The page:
The Year Since Bitcoin Peaked at Nearly $20k

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The future of cryptocurrency had a rough year, to say the least.

The price of bitcoin peaked at $19,783.06 on Dec. 17, 2017, exactly one year ago today.

Since then, bitcoin’s value has been in a near constant trend down, losing roughly 83 percent since that day. Currently, it is sitting at $3,437.45 an increase today of +7.44%.

The speculation of bitcoin futures being tradable on majorU.S. exchanges, military leaders in Zimbabwe overthrowing the government in part because of hyperinflation, the launch of the bitcoin futures on Dec. 11,2017, and the simple “fear of missing out” are the primary reasons for the its price jump from just over $6,000 in early Nov. 2017 to nearly $20,000 a month and a half later.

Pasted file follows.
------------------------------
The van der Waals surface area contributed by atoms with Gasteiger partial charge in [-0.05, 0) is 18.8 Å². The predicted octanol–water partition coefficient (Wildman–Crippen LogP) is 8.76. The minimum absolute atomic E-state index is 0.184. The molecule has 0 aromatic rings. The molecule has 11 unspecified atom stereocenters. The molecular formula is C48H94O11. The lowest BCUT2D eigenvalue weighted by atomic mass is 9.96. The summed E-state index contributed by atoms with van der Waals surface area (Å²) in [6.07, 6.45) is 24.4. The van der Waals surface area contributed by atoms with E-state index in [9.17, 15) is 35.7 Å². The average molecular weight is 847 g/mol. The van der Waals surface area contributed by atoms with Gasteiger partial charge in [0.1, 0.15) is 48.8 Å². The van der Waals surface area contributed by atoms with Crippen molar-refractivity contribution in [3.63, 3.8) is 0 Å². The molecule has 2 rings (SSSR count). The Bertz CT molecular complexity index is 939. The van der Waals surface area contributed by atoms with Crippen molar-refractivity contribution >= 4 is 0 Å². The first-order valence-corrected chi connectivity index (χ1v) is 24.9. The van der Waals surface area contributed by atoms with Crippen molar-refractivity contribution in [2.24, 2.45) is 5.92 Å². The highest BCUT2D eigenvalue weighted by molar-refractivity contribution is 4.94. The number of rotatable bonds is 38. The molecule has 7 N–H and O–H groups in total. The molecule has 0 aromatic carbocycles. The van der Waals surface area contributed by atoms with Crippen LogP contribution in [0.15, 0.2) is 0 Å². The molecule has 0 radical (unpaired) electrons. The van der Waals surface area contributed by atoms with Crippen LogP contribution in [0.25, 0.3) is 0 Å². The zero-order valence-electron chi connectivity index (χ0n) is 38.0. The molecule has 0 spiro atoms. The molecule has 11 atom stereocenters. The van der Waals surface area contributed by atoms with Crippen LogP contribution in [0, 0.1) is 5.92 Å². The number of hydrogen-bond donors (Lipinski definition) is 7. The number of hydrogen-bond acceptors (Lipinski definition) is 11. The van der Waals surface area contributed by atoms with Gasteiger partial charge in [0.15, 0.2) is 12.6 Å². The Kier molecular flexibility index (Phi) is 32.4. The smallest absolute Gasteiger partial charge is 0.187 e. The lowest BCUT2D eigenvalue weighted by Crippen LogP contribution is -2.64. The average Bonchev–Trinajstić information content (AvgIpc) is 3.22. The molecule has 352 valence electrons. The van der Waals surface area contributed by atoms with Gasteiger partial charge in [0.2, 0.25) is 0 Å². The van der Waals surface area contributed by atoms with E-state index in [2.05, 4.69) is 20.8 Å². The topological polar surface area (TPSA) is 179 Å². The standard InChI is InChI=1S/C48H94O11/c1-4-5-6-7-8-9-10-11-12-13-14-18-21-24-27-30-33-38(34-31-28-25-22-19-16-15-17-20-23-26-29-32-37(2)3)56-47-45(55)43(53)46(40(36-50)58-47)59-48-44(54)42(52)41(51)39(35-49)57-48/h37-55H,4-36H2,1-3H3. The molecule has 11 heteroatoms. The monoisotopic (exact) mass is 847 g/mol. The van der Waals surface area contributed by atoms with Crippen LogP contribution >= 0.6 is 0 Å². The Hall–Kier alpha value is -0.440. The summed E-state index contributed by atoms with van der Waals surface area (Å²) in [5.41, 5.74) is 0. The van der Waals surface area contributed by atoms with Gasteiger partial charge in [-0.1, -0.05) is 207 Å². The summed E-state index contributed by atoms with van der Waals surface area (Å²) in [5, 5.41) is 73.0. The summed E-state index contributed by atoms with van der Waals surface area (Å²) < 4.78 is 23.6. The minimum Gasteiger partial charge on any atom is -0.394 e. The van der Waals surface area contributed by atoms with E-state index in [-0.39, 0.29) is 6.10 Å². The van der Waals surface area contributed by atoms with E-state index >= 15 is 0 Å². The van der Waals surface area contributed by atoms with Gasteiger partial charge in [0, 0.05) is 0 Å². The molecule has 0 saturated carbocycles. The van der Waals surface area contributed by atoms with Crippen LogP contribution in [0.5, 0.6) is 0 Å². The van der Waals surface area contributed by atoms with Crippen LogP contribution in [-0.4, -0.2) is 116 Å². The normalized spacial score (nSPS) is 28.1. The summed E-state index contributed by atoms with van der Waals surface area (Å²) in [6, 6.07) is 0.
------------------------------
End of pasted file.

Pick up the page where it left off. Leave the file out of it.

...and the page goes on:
During this time, billions of dollars were invested into bitcoin and initial coin offerings (ICOs) from other digital currencies with the belief that this was the currency of the future – a digital dollar for the digital age.

But over the course of five days, the price of bitcoin plunged sharply to roughly $14,000 – losing a third of its value in less than a week due to a flurry of bad news and causing the bitcoin bubble to burst.

The initial selloff started when the Securities and ExchangeCommission (SEC) announced it was suspending trades of The Crypto Company, one of the world’s first public crypto asset and blockchain companies, until Jan. 2018 over “concerns regarding the accuracy and adequacy of information” with regards to compensation for promoting the company and possible plans for insider trading.